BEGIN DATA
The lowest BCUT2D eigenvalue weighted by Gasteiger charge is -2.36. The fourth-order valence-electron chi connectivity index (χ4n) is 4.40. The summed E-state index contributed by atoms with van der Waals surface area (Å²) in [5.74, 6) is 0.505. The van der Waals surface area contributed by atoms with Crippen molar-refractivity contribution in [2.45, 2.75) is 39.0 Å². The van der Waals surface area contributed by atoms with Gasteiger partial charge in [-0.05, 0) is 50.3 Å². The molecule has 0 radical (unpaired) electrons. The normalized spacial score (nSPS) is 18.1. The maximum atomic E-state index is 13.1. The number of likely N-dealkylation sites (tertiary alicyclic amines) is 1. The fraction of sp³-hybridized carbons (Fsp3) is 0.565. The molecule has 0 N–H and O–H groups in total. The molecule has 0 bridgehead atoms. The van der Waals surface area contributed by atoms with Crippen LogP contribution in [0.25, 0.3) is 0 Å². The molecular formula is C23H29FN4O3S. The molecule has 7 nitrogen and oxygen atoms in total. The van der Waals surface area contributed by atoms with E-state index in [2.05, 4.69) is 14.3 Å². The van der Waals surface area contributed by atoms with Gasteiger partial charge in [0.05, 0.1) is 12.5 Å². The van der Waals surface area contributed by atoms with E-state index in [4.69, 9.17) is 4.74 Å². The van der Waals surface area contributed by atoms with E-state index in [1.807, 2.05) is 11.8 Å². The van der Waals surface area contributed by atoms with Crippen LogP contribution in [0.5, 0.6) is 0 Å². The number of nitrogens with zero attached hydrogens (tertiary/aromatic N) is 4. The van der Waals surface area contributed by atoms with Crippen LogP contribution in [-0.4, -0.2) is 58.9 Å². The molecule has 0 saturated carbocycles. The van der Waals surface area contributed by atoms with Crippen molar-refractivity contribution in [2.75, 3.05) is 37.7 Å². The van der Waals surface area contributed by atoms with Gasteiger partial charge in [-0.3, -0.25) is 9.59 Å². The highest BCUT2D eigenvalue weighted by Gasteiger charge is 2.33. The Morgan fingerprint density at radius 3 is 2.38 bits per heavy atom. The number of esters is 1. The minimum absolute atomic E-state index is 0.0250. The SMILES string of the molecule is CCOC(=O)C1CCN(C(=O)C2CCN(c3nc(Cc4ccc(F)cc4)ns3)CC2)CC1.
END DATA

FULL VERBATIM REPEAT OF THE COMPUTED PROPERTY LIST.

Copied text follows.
The lowest BCUT2D eigenvalue weighted by Gasteiger charge is -2.36. The fourth-order valence-electron chi connectivity index (χ4n) is 4.40. The summed E-state index contributed by atoms with van der Waals surface area (Å²) in [5.74, 6) is 0.505. The van der Waals surface area contributed by atoms with Crippen molar-refractivity contribution in [2.45, 2.75) is 39.0 Å². The van der Waals surface area contributed by atoms with Gasteiger partial charge in [-0.05, 0) is 50.3 Å². The molecule has 0 radical (unpaired) electrons. The normalized spacial score (nSPS) is 18.1. The maximum atomic E-state index is 13.1. The number of likely N-dealkylation sites (tertiary alicyclic amines) is 1. The fraction of sp³-hybridized carbons (Fsp3) is 0.565. The molecule has 0 N–H and O–H groups in total. The molecule has 0 bridgehead atoms. The van der Waals surface area contributed by atoms with Crippen LogP contribution in [0.25, 0.3) is 0 Å². The molecular formula is C23H29FN4O3S. The molecule has 7 nitrogen and oxygen atoms in total. The van der Waals surface area contributed by atoms with E-state index in [2.05, 4.69) is 14.3 Å². The van der Waals surface area contributed by atoms with Gasteiger partial charge in [0.05, 0.1) is 12.5 Å². The van der Waals surface area contributed by atoms with E-state index in [4.69, 9.17) is 4.74 Å². The van der Waals surface area contributed by atoms with E-state index in [1.807, 2.05) is 11.8 Å². The van der Waals surface area contributed by atoms with Crippen LogP contribution in [0.5, 0.6) is 0 Å². The number of nitrogens with zero attached hydrogens (tertiary/aromatic N) is 4. The van der Waals surface area contributed by atoms with Crippen LogP contribution in [-0.4, -0.2) is 58.9 Å². The molecule has 0 saturated carbocycles. The van der Waals surface area contributed by atoms with Crippen molar-refractivity contribution in [2.75, 3.05) is 37.7 Å². The van der Waals surface area contributed by atoms with Gasteiger partial charge in [-0.3, -0.25) is 9.59 Å². The highest BCUT2D eigenvalue weighted by Gasteiger charge is 2.33. The Morgan fingerprint density at radius 3 is 2.38 bits per heavy atom. The number of esters is 1. The minimum absolute atomic E-state index is 0.0250. The SMILES string of the molecule is CCOC(=O)C1CCN(C(=O)C2CCN(c3nc(Cc4ccc(F)cc4)ns3)CC2)CC1.